Consumer Confidence in the UK has declined month-on-month in February, according to a report by market research firm GfK.
The report showed that the long-running index, which is released every month, stood at -6 in February. This marked a one point decline from January's reading. While three of the five measures that go into making the index saw a decline, two saw an uptick.
The Personal Financial Situation measure decreased by two points to +1 during the last 12 months. The forecast for personal finances over the next 12 months too decreased four points to +3. Major Purchase Index also saw a drop of five points this month to +5.
Meanwhile the measure that saw an increase was the General Economic Situation of the country, both for last 12 months and the expectation of the same over the next 12 months. While the former rose three points to -21, the latter increased three points to -20.
Joe Staton, the market dynamics head at GfK said this decline in the overall index was due to various factors. "Against a backdrop of rising food and fuel prices, sterling depreciation, nominal earnings growth and a burgeoning fear of rapid inflation, concern about our personal financial situation for 2017 has contributed to a drop in UK consumer confidence this month (to -6)," he explained.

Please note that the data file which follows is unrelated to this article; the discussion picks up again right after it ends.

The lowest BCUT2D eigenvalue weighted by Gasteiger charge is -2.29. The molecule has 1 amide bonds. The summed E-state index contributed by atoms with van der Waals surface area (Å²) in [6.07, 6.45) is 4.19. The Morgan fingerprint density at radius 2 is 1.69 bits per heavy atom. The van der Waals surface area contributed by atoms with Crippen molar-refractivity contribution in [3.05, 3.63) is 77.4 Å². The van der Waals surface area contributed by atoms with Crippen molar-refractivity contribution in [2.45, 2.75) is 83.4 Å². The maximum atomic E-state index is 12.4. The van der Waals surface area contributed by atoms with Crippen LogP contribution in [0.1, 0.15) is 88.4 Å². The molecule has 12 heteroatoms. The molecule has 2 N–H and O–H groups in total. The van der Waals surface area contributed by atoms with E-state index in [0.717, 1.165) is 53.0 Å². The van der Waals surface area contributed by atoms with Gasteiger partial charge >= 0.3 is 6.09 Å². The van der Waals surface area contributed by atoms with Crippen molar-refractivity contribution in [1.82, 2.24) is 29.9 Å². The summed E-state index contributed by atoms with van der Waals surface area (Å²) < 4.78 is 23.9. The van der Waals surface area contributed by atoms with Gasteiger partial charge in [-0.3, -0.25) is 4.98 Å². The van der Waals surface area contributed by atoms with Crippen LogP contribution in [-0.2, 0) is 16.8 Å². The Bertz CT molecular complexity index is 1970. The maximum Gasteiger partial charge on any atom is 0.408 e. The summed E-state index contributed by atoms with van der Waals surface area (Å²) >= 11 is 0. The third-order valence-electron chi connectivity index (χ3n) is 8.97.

According to Reuters, a separate survey conducted by market research firm YouGov and economic think-tank, Centre for Economics and Business Research (Cebr), also revealed a similar picture. This survey's headline consumer confidence index saw a 0.2 point decline to 109.4 in February. This, it said was below the levels seen prior to the June 2016 Brexit vote.
Scott Corfe, director at Cebr said, "With inflation set to rise over the coming months and significant amounts of economic uncertainty, consumer confidence will struggle to return to the higher levels seen a year ago," he explained.
The report titled 'Consumer Confidence Index' was published on Tuesday (28 February).